samantha bee life after hate

Screenshot via Full Frontal/YouTube

Samantha Bee wants to fight white supremacy—but not by punching Nazis

'Punching Nazis doesn't help. But you can put that energy somewhere that does.'

 

Christine Friar

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Published Aug 17, 2017   Updated May 22, 2021, 8:15 pm CDT

Twitter has been debating whether it’s okay to punch Nazis for months, and while Samantha Bee seems to fall on the “no” side of the argument, she does have a plan of action that she prefers.

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She wants fans to donate to an organization called Life After Hate, founded by former neo-Nazi Christian Picciolini. Bee told Entertainment Weekly that she became familiar with the group while filming a segment for Full Frontal. The segment itself won’t air until September, but in the meantime, she thinks fans should know about the group’s work.

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Life After Hate “works to help white supremacists leave their network of racism and hate, and trains them to become mentors to young people who are potential violent extremists.” In a tweet this week, the show tried to promote the organization by sharing a link to its fundraising website.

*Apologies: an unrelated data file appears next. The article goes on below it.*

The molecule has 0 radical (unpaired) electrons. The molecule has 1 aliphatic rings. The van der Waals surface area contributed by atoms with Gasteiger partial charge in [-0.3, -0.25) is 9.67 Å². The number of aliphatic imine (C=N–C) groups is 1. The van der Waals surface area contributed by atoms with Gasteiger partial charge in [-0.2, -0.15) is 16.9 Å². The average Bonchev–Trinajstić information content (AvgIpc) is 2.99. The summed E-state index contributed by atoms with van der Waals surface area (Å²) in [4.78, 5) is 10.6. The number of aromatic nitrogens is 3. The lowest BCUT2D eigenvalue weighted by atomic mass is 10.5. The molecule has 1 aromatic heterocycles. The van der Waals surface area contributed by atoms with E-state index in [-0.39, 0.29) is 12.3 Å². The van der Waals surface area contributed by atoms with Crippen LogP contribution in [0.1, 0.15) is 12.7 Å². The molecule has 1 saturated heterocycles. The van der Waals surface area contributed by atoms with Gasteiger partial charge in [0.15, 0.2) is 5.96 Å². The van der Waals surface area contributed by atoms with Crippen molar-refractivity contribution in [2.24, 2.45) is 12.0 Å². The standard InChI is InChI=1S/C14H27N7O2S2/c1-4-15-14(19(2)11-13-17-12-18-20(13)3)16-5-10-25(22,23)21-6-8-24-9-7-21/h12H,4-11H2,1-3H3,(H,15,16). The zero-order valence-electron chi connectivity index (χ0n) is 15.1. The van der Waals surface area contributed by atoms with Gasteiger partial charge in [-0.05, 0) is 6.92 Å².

But as Jezebel points out, most of the replies seem more interested in discussing the “punching Nazis doesn’t help” message Bee’s team included in the tweet instead of Life After Hate’s anti-white supremacy mission:

https://twitter.com/SocialistTaco/status/897258202361765889

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https://twitter.com/Seantimus_Prime/status/897287946394632192

Even more of a bummer: Life After Hate was awarded a federal grant during the Barack Obama administration to receive $400,000 in support, but the Donald Trump administration yanked its funding in June.

“The group came to our attention during a field piece because we learned about the imminent loss of that grant,” Bee said. “We heard it was the only organization outside of the FBI that was doing this type of work—trying to extract people out of the life of violent white supremacy.”

The site Bee had linked to in the tweet was a fundraiser to try to offset the blow of that revoked grant. No matter what end of the “punch a Nazi” spectrum you’re on, though, it sounds like Life After Hate has something for everybody: fewer Nazis on the street, and more support for young people susceptible to extremist mindsets.

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*First Published: Aug 17, 2017, 11:51 am CDT